Authors: Orlandi I; Casatta N; Vai M
Abstract: ACH1 encodes a mitochondrial enzyme of Saccharomyces cerevisiae endowed with CoA-transferase activity. It catalyzes the CoASH transfer from succinyl-CoA to acetate generating acetyl-CoA. It is known that ACH1 inactivation results in growth defects on media containing acetate as a sole carbon and energy source which are particularly severe at low pH. Here, we show that chronological aging ach1Delta cells which accumulate a high amount of extracellular acetic acid display a reduced chronological lifespan. The faster drop of cell survival is completely abrogated by alleviating the acid stress either by a calorie restricted regimen that prevents acetic acid production or by transferring chronologically aging mutant cells to water. Moreover, the short-lived phenotype of ach1Delta cells is accompanied by reactive oxygen species accumulation, severe mitochondrial damage, and an early insurgence of apoptosis. A similar pattern of endogenous severe oxidative stress is observed when ach1Delta cells are cultured using acetic acid as a carbon source under acidic conditions. On the whole, our data provide further evidence of the role of acetic acid as cell-extrinsic mediator of cell death during chronological aging and highlight a primary role of Ach1 enzymatic activity in acetic acid detoxification which is important for mitochondrial functionality.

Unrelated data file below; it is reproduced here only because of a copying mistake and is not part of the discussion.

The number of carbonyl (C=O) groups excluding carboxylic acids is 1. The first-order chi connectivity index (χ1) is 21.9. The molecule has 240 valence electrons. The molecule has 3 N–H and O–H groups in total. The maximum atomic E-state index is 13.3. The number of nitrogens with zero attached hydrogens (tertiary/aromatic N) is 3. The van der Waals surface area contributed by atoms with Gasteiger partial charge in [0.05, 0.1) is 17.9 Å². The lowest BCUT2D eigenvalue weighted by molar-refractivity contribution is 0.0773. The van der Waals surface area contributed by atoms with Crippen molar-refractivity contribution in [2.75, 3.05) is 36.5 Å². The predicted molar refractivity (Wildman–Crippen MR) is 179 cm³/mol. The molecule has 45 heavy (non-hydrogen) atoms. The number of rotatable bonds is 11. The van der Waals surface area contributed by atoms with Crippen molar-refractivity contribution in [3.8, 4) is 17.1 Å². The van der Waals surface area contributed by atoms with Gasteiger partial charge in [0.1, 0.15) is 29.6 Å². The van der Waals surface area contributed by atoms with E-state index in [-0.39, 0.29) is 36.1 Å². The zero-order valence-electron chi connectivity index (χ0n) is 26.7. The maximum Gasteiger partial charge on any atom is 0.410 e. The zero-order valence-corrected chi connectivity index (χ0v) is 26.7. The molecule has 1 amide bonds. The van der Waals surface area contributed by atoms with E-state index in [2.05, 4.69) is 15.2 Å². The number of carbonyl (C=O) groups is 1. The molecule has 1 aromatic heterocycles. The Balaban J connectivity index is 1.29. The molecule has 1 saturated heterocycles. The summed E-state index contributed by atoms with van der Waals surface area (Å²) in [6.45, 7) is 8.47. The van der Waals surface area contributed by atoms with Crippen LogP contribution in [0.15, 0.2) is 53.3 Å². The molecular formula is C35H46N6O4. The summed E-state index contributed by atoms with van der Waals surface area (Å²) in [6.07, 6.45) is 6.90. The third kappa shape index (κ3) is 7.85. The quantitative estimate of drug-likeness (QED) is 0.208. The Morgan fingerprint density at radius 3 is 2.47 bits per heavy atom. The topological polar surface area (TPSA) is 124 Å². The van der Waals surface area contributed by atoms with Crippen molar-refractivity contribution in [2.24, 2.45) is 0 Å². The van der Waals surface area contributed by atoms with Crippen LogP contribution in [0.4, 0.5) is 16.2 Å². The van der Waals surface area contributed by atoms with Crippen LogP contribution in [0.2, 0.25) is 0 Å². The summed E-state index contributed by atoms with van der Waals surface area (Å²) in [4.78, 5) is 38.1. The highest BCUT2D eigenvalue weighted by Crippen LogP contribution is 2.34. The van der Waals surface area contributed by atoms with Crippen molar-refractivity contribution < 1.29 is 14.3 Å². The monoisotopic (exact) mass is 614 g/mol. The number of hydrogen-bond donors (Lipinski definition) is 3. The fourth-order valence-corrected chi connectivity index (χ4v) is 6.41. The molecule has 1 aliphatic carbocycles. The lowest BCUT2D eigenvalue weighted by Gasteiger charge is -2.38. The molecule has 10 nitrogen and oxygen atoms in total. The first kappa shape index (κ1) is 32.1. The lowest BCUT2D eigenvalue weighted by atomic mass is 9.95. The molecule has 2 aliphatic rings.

Journal: Frontiers in oncology
Date: July 4, 2012
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Orlandi I, Casatta N, Vai M (2012) Lack of Ach1 CoA-Transferase Triggers Apoptosis and Decreases Chronological Lifespan in Yeast. Frontiers in oncology 2: 67.